Fun Friday: Magnus Chase Book 1: The Sword of Summer by Rick Jordan (And Announcements And Shenanigans)

*rubs hands together* Oh ho ho! It’s Friday people and I’ve been looking forward to this post.


You see dear reader, if it hasn’t been apparent already, I love shenanigans, fun, and nonsense and I love good books.

But more importantly, I love good books that are full of fun, shenanigans, and nonsense! 😀

I picked this book up on a whim because I saw the gaaawjiss cover at my university book store. It sat for a long time since I was too lazy to read it, and holy god bananas, the Sword of Summer is a book that delivered much more than I thought it would.

The Basics

Magus Chase is pretty much a homeless kid who finds out that he’s the son of the Norse God Frey and he is trying to prevent the fabled Ragnarok (Doomsday) from happening by making sure that Fenris doesn’t escape from his chains.

The Bells And Whistles

  • Norse Mythology entertained with the modern world. There’s no shortage of Norse-based movies, games, and books, but this one in particular combines the modern world and Norse myths in unique ways that make the book memorable. Thor binge watches TV shows, Odin is a motivational speaker (or rather trying to be), Jack is the name of Frey’s sword and it speaks, Valhalla is a hotel, eagle giants steal food, the list goes on.
  • It’s educational without being a boring-ass textbook. It could just be my Art Historian showing, but I found myself intrigued by the explanations and wanting to know more about all of the myth figures involved.
  • The chapter titles. “The Man with the Metal Bra”. “Good Morning! You’re Going to Die”. “Seriously, the Dude Cannot Drive”. “My Sword Almost Ends Up on eBay”. Don’t tell me that you wouldn’t be the least bit tempted to read if you saw that!
  • The shenanigans. I don’t think I’ll ever forget someone barging in with a Make Way For Ducklings sign. Or Odin offering CDs and god swag from his powerpoint presentation.

The “Eh…”

Most stuff is hard to rip apart because it’s only the first book, and also the book already sort of establishes itself as being nonsensical, but I’ve got one major one.

  • Some characters just completely fall off. Like Magnus’s Uncle Rudolph. And Annabeth. The story is written from Magnus’s point of view and he spends quite a bit of time in the godlier world, so its hard to say “should’ve had more on-screen time”. But the time that they did have didn’t feel like enough, and I almost felt like the story could’ve been written without them. With any luck, the rest of the series will incorporate them more.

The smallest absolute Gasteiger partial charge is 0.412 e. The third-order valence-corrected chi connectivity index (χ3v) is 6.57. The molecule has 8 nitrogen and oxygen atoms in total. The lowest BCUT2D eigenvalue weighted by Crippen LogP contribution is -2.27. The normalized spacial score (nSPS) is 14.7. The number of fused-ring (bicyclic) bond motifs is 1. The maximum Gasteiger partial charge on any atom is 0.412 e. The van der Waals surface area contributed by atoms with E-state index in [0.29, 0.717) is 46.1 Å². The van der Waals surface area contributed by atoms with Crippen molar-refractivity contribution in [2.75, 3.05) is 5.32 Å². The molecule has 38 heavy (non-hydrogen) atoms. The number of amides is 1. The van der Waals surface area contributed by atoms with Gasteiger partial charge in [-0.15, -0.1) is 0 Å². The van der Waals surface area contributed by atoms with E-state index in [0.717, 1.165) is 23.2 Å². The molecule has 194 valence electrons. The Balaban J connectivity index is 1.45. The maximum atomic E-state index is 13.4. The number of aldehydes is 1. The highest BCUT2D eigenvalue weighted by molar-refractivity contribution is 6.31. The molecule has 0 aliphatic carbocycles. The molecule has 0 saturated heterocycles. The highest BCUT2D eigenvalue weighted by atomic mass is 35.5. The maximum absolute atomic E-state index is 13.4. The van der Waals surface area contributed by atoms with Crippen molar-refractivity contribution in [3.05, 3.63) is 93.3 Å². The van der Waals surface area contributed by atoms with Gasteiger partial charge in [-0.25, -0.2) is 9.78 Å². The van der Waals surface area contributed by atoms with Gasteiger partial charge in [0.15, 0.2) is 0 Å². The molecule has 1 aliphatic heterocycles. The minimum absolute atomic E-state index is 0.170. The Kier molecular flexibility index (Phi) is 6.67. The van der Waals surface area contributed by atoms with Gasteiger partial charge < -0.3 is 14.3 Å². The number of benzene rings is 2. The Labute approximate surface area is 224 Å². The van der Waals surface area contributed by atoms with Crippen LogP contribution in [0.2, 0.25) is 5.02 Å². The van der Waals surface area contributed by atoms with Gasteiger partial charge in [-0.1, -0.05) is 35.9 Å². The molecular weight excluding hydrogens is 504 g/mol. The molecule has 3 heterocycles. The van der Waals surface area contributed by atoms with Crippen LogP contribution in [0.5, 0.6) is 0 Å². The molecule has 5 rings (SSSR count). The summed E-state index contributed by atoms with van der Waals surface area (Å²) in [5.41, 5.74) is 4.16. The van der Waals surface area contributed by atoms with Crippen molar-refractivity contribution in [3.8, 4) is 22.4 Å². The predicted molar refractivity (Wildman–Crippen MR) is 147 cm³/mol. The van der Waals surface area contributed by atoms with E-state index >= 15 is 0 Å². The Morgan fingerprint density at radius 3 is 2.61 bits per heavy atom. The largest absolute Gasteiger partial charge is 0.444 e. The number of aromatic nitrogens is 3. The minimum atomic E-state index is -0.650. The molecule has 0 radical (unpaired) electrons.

The Conclusion

This is definitely one of the books you won’t forget. And overall, I think that it deserves a 5/5.

Shenanigans and Announcements

You’ve probably noticed this, but there is now a link to my book here on the website. But more importantly, there is a link to the soundtrack that goes with it. So you can chill with your tunes while you read. Every book will come with its own soundtrack so be on the look out for them here!

There’s also a book excerpt here on the site that you can check out in the drop down menu or here.



Fun Friday: The Midnight Sea by Kat Ross

Take a deep long whiff everybody. You know what that smell is?

Oh yes. It’s the delectable smell of Friday.

This Friday I want to talk about another book that might be worth a read. And today that book is The Midnight Sea.

The Basics

This book centers around Nazafareen, girl from a nomadic tribe who pretty much feels like shit because her sister died and therefore she decides to take it upon herself to join the Water Dogs, who are pretty much soldiers that are bonded to demons, so that she get some good ol’ revenge.

The Bells And Whistles

  • Greek, Persian references and settings. A lot of fantasy that I tend to pick up is usually heavily oriented toward more generalized European Middle Ages tropes and settings. So when I see something slightly more focused, my inner art historian starts having a field day. I liked the world building done here and the name drops.
  • Magic and bonding. I liked that magic was not just poof you’re dead now. It has some rhyme and reason to it, and is dependent on your daeva partner. I also found it fascinating that daevas had to be maimed in some way for bonding.
  •  It raised questions. I love it when characters are forced to question the beliefs that they’ve had or have to reexamine their actions. Sure there’s nothing wrong with good characters believing the right thing, but I’m not fond of characters who waltz around farting their justice sparkles everywhere and have an uncanny inability to be wrong.

The “Eh…”

  • Themes, Hype, and Symbolism. I picked this book up because it was praised endlessly for its “moral weight” and “meaty narrative”. When I read the damn thing,  I went in expecting a story that would be as fat as a leg of lamb roast, but the actual result felt like a skinny shoulder chop with a lot of fat on it and barely any meat.